Meditation has proven to be very useful tool for me, although I wasn’t always aware of its power. When I was a teenager, I started practicing it as part of a yoga book I’d been given. The book, “Richard Hittleman’s Yoga: 28 Day Exercise Plan,” was my first experience with yoga and actually a book my mother had used herself when she was a teen. In the program outlined by the book, there was a form of meditation that involved staring at a lit candle. Back then, I didn’t embrace formal meditation as much as I did yoga, but the practice seemed to accompany the yoga nicely.
Roughly two years ago, I truly learned what a great resource meditation could be for myself. While at work, I’d experienced a panic attack, unbeknownst to me at the time. I’ve always been fairly healthy and hadn’t been stressed at the time of the symptoms and panic attack, so I couldn’t understand it.
I did some reading on anxiety and panic attacks and learned they can occur without a real stressor. This was somewhat comforting, but I still didn’t like how I felt physically. I also internalized the anxiety and felt crazy. After weighing things, I decided to start taking daily medication.
Because I didn’t want to solely rely on pharmaceuticals, I also looked into what I could do without medication for assistance. One thing I found is that exercise helps immensely and is a great form of relief when I’m feeling stressed. In my search, I also came across a website that described facing anxiety with a mindfulness approach, which led me to the subject of mindfulness meditation.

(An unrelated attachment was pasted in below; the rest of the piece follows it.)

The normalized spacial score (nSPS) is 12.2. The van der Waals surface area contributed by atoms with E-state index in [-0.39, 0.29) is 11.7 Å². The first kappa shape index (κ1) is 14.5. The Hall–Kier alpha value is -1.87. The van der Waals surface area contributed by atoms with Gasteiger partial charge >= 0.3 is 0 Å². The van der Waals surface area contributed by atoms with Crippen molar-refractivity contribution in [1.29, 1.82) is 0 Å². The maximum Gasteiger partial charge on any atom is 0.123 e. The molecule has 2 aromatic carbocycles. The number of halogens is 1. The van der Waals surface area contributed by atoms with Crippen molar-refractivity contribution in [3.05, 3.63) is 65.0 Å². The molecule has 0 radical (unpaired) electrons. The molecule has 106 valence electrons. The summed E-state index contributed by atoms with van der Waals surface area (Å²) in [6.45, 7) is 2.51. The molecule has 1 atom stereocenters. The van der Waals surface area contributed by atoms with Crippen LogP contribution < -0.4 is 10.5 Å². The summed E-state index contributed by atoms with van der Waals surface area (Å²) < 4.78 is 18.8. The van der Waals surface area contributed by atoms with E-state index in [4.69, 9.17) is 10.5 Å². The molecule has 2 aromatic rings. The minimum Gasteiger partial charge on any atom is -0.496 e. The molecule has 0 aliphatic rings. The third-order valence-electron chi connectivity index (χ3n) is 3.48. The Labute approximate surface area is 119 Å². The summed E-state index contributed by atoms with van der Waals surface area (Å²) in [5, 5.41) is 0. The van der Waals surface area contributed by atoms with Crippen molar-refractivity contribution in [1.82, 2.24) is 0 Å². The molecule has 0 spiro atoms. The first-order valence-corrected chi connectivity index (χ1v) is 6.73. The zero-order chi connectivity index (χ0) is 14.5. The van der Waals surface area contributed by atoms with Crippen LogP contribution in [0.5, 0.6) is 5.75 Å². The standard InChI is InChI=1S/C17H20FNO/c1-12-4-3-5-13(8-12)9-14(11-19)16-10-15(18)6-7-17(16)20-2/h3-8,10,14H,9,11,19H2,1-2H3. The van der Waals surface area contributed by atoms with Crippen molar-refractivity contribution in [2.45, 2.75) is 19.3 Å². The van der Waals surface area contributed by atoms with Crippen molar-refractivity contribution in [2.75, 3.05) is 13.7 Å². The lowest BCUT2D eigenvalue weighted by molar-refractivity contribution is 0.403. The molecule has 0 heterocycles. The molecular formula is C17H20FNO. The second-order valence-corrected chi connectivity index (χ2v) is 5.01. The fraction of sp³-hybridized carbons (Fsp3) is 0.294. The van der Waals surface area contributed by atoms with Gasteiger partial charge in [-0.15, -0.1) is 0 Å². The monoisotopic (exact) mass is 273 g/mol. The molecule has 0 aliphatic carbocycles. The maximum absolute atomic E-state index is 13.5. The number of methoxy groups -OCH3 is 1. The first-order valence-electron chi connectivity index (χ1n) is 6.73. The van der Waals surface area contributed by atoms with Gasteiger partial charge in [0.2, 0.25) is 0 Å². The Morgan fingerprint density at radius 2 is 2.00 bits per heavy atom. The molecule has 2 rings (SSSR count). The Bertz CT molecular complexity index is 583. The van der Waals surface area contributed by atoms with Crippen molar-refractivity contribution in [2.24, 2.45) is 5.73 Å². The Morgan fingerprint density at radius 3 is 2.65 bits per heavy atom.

Being familiar with some Zen and Buddhist principles helped me understand how to perform this type of meditation, but this practice can be used for someone of any faith or background. In a nutshell, mindfulness is the practice in which you are aware of your thoughts and feelings, but do not judge them as correct or bad. Instead, you are in the present moment and simply notice these thoughts. Click here for a short article on how to practice this form of meditation.
Mindfulness meditation is now my go-to form of meditation. It’s still a challenging practice, especially when I don’t meditate regularly… which leads me to a goal: for the next 3o days (the whole month of November), I will meditate every day. I haven’t set a formal time limit, but a minimum of 5 minutes per day is a good foundation. I’m doing this because I feel the need to center myself regularly and the need for some spiritual structure in my life.
During the next 3o days, I will also blog my experience through the process. The only goal I have is to complete the meditation each day with the truest of intentions and to reflect on how it’s affected my all-around health. I look forward to it and will now start my first practice for the month. 🙂